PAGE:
We don’t support this browser anymore.
This means our website may not look and work as you would expect. Read more about browsers and how to update them here.

Skip to main content
  • Register
  • Help
  • Contact us
  • A A A
  • UK interest rates rise to 4.25% by Bank of England – what it means for annuities and mortgages

    With the Bank of England raising interest rates by 0.25% to 4.25%, we take a closer look at the impact on annuities and mortgages.

    Important notes

    This article isn’t personal advice. If you’re not sure whether an investment is right for you please seek advice. If you choose to invest the value of your investment will rise and fall, so you could get back less than you put in.

    This article is more than 6 months old

    It was correct at the time of publishing. Our views and any references to tax, investment and pension rules may have changed since then.

    Interest rate expectations in the past week have ended with a 0.25 percentage point rise to 4.25%. Worries of the impacts of a rate rise on the banking sector meant many were expecting rates to stay the same. However, it turns out that for the Bank of England (BoE), inflation is still the priority.

    Given, the surprise rebound in inflation, the BoE had little choice but to keep raising rates. And while you might well ask why shortages of cucumbers should mean higher monthly mortgage payments, even when volatile food and energy prices were stripped out, core inflation was also up from 5.8% last month to 6.2%.

    This was enough to persuade the BoE that rising prices are more of a threat to the economy than the woes of handful of US and Swiss banks. It took the opportunity to underline yet again that the UK banking system remains resilient.

    Banking shares: what's causing volatility in the banking sector?

    What this means for mortgages

    The impact the rate rise will have on mortgages owes a little to the fact that things were far less certain in the run-up to this rate announcement than they’ve been in recent months.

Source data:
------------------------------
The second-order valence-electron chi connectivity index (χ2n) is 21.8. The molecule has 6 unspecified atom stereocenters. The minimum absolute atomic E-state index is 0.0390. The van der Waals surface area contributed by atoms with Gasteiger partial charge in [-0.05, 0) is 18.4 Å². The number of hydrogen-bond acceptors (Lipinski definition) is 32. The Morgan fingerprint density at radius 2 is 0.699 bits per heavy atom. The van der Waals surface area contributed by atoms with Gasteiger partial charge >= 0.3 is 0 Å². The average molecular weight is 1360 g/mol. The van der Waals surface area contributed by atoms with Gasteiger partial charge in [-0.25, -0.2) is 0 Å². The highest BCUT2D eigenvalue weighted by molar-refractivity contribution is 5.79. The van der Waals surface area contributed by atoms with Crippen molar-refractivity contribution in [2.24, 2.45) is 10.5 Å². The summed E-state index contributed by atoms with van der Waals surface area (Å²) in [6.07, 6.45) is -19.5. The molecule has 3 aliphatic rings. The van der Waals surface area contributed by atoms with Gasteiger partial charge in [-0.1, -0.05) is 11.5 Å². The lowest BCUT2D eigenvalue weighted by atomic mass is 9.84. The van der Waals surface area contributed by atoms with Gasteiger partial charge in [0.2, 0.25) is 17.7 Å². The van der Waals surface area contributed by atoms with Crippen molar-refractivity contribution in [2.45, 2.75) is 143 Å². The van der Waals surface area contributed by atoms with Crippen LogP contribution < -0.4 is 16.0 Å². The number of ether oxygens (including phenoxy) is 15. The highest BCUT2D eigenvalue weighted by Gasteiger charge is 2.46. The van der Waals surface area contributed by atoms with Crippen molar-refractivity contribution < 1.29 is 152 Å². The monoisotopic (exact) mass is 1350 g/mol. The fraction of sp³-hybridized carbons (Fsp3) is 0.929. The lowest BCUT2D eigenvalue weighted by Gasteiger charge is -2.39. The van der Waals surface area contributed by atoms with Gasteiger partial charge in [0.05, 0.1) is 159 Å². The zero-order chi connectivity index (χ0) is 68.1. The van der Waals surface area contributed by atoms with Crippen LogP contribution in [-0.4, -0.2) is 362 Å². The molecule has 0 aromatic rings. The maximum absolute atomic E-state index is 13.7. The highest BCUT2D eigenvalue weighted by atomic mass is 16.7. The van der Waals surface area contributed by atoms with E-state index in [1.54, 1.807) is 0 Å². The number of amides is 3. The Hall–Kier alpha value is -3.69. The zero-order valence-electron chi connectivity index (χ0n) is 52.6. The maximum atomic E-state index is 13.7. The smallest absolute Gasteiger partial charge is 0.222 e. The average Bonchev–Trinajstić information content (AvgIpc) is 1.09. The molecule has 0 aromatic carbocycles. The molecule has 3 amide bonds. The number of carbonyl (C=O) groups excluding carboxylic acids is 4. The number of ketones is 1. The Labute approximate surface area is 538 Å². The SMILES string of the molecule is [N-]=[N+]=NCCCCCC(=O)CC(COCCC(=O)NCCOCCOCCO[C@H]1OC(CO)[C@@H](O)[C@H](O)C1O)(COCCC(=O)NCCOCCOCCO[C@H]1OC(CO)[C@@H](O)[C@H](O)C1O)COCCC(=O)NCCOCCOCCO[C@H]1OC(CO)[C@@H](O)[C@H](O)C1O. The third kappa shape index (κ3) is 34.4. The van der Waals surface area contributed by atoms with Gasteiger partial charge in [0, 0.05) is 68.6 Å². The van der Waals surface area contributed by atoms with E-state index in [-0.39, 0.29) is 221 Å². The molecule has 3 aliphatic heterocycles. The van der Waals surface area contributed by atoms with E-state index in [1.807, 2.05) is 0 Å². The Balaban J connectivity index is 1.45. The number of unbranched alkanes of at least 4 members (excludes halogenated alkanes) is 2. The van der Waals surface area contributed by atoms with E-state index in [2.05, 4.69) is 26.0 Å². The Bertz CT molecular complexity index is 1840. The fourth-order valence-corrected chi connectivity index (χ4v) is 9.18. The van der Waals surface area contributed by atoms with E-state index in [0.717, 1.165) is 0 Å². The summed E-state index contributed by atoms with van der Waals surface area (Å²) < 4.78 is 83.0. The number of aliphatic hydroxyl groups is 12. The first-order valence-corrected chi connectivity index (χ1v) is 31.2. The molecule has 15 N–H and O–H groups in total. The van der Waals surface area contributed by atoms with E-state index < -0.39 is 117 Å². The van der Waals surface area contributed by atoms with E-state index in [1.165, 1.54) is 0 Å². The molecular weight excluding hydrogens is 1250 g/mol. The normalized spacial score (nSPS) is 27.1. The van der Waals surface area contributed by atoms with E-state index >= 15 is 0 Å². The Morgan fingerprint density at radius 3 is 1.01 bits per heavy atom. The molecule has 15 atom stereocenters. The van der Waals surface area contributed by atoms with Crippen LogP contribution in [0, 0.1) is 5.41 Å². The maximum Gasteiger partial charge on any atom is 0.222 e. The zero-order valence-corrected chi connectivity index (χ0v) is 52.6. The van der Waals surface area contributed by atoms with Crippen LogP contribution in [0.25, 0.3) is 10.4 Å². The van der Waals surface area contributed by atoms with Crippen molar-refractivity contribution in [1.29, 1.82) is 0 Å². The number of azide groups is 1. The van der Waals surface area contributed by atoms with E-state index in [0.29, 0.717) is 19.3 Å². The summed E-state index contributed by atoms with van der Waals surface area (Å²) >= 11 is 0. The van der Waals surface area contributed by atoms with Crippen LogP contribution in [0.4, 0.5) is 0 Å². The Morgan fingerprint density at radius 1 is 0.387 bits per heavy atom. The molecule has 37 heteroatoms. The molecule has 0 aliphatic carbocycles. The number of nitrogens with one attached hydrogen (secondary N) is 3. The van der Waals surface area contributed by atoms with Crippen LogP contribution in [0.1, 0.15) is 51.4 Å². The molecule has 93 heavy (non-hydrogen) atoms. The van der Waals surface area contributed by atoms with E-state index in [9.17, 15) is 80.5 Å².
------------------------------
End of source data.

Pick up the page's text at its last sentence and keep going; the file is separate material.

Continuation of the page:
First we had the BoE talking up the prospects of more rate rises on the way. Then we had question marks over whether they would been keen to hike rates if it might undermine confidence in the banks. And finally inflation figures brought us back to square one, with the market firmly expecting a rise.

    It means that while we’ve seen some small fluctuations in the past week, the banks weren’t entirely clear on the kind of change they were pricing in. So we could see a little more reaction than we have after previous rate hikes.

    Now rates have risen, for variable rate mortgages, the changes are likely to be swift and horrible. For fixed rates, on the other hand, we’re not expecting this rise to have a significant impact on the overall downward trajectory of mortgage rates during this year.

    The Bank is still confident that inflation will fall significantly after June. It actually expects that fall to be steeper now, especially now that gas prices are expected to be so much lower at that point. It means we can expect the rate hiking cycle to be near an end.

    And depending on how far and how fast rates fall, we could see rate cuts on the horizon. This is what the banks will have in mind when pricing fixed deals, which will push rates down.

    For those on variable rates, who are wondering whether to fix, it causes a bit of consternation. Holding on in a variable rate mortgage has proven increasingly expensive, and we can’t guarantee this is the last of the increases.

    The Bank said the market expects rates to rise as far as 4.5% before dropping again. However, the longer you wait, the more of a chance there is that fixed rates will fall, so you could get a better deal at the end of it.